October 3, 2010
Last winter I took Introduction to Film, Video and Television Production. The most valuable experience I obtained from this class was the hands-on work with 16mm film. I went into the class looking for an introductory course on filmmaking and came out with a better understanding of the roots of the art itself.
In one especially memorable session, we learned how to manually thread film through an old Kodak projector. The projector that we were working on seemed to be in good order, so we did our best to follow our instructor’s directions.
Everything was set up: All the film was thread into the take-up reel, all the spikes in the sprockets and all the necessary gates closed. One of my group members pushed the lever forward and the film started to roll.
While the projector ran, she excitedly turned around to our other classmates and exclaimed, “It’s like the Dharma Initiative!” referring to the training films in TV’s “Lost.” But that’s when our projector went horribly wrong. Something got caught, it didn’t advance, film went flying upwards and for just a few moments too long, a single frame was trapped in the beam of light.
The surreal result was the projected image of a frame of film melting from the inside out. Whether you’ve seen it before in a movie like “Persona” or as a video editing effect, the experience of seeing a gaping hole in the celluloid on a physical strip of film was profoundly strange.
I learned, through that experience and our continued use of 16mm film, to appreciate the inherent difficulties the physical medium entails — to respect filmmaking at its most basic level. Moving on to a digital video project later in the class, it was never really satisfying to play with Final Cut Pro when we had already worked with film.
That said, physical film is declining in modern-day cinema. The majority of big Hollywood productions are still shot on 35mm film, but digital has made huge strides in recent years.
For decades, movies that use film throughout the production process have converted to digital for editing purposes, and then printed back to film for distribution. But even the two processes in which physical film still dominates — shooting and distribution — are quickly being taken over by digital.
More and more movies are being shot in digital using advanced camera technologies nearing film quality. “The Social Network,” which was released this past Friday, is just such a production. The movie was shot on the Red One camera, the main product of Red Digital Cinema Camera Company and one of the main film-replacement cameras currently being used in Hollywood.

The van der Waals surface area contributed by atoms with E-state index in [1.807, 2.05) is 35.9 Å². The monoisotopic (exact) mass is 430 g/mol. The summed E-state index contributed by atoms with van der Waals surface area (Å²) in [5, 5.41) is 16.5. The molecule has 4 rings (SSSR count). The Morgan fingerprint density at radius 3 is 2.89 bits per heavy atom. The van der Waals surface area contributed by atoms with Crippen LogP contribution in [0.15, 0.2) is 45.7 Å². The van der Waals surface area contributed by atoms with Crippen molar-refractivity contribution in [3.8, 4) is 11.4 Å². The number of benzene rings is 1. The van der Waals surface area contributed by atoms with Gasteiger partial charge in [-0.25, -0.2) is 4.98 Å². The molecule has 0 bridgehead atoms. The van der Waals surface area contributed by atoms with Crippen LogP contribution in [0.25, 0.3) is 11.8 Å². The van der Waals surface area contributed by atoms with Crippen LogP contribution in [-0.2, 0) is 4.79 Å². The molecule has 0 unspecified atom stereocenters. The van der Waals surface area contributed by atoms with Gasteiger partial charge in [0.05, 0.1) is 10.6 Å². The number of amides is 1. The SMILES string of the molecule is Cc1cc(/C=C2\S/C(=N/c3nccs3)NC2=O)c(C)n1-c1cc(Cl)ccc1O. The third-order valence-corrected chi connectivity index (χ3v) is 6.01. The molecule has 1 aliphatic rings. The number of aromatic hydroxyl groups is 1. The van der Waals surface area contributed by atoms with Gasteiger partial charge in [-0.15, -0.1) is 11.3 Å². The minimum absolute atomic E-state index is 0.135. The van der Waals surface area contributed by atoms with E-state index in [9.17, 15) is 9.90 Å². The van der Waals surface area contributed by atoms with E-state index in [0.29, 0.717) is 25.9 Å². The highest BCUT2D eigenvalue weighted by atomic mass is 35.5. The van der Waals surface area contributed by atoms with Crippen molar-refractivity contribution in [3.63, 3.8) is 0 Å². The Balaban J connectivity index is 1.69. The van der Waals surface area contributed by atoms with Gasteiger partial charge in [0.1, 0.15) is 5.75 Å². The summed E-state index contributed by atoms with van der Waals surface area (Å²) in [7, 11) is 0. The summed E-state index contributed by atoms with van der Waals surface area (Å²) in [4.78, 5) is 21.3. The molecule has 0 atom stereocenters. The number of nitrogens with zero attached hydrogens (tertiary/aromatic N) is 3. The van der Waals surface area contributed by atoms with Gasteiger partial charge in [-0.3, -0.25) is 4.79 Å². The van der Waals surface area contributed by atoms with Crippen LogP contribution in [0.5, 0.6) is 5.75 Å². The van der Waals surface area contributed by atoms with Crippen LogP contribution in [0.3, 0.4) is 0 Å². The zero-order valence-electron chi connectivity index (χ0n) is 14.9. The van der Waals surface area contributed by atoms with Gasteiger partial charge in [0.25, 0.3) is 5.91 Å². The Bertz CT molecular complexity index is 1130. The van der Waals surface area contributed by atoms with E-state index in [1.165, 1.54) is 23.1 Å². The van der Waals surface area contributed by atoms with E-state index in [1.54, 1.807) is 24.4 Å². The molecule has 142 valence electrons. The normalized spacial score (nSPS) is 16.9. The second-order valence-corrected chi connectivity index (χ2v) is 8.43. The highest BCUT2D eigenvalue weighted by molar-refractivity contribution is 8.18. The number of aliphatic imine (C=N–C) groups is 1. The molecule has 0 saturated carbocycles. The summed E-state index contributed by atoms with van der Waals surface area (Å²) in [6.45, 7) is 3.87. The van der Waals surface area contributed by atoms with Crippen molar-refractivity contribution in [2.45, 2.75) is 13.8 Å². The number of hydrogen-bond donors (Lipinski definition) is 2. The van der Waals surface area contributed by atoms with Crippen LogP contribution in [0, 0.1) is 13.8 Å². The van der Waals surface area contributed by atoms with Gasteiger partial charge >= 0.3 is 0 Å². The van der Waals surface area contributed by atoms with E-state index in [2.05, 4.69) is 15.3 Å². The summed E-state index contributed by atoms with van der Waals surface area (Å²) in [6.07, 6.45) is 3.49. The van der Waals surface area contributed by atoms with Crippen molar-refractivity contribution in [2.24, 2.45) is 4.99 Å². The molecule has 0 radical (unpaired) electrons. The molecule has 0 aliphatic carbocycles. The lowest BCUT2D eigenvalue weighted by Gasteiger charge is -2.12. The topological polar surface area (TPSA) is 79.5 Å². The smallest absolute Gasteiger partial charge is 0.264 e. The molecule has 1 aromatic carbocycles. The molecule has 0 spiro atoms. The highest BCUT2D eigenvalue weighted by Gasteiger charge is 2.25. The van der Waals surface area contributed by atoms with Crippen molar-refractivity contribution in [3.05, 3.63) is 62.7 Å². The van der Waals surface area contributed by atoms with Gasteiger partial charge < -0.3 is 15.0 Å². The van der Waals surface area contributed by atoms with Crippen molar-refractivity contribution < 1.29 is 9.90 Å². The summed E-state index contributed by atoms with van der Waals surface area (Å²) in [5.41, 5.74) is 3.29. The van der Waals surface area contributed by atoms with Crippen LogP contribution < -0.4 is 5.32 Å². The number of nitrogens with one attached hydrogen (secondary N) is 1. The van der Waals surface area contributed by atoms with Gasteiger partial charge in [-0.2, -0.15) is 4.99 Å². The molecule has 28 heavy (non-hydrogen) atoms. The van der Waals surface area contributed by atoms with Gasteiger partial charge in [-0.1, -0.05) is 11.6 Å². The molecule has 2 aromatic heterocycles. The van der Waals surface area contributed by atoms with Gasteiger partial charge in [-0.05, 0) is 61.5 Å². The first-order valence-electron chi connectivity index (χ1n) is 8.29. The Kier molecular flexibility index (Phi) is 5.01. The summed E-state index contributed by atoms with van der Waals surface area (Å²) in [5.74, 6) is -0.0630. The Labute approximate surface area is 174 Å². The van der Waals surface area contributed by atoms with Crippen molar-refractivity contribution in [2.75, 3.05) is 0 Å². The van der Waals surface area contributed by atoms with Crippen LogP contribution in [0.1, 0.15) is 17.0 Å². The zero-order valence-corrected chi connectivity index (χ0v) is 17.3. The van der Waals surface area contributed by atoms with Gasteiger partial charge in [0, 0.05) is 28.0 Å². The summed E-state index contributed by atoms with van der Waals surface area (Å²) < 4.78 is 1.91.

In the distribution category, some multiplexes — including Ann Arbor’s Rave Motion Pictures — are now equipped with digital projection for certain blockbuster films. The main incentive for movie studios seems to be the cost; digital is a deal compared to printing film reels. A digital movie on a storage device is both easier to transport and less susceptible to depreciation than film.
All that being said: Why digital? Why should it matter to the moviegoer? Not many people pay attention to the format of their favorite movies, as long as it’s in focus on the big screen. And studio efficiency shouldn’t really be your problem.
But my question is: Why not digital? There’s a charm to physical film, sure, and it’s everything the industry is based on. We use the word “film” because it sounds sophisticated, and the medium to which it refers is just so. But there’s sophistication to digital “film” as well — an art that hasn’t been fully explored, and has yet to be understood by film viewers.
Digital cameras allow for more freedom in movement and can capture much more realistic shots from difficult perspectives. At the same time, digital cameras have come to a technological point at which quality is no longer an issue.
The disadvantages of digital are quickly disappearing.
In distribution, it’s about time we realize that our romantic notion of the projection booth, with a projectionist switching reels, isn’t quite as valuable as it once was. Projectionists are important, and no matter what the format being used in the booth, there should be a human at the reigns. But if you’ve ever seen a poorly projected film – whether it’s incorrect framing, pushing the titles half off the bottom of the screen; or your favorite star’s face squished into the wrong aspect ratio — you know how often film projection becomes a problem. Digital projection offers a more consistently clear and faithful picture and it won’t wear out so quickly.
This country loves to hold on to tradition, and the movie industry is a prime example. It’s why every Academy Awards is as much a celebration of the past as recognition of the present. It’s why the film canon is seemingly locked in and contemporary films are treated like its bastard children. Hollywood, like its home country, has hubris in its own history, and fails to realize how much more it can do.
Digital cinematography is a brave step in the right direction. Film (for lack of a better term) is a young art, and it would be foolish to stop an innovation with so much potential. Physical film remains important as a foundational form, regardless of the reigning technology in the industry. While every filmmaker should study and use film, they shouldn’t hesitate to also use digital. The possibilities of digital are unknown, and we should embrace it and its power to create something new.
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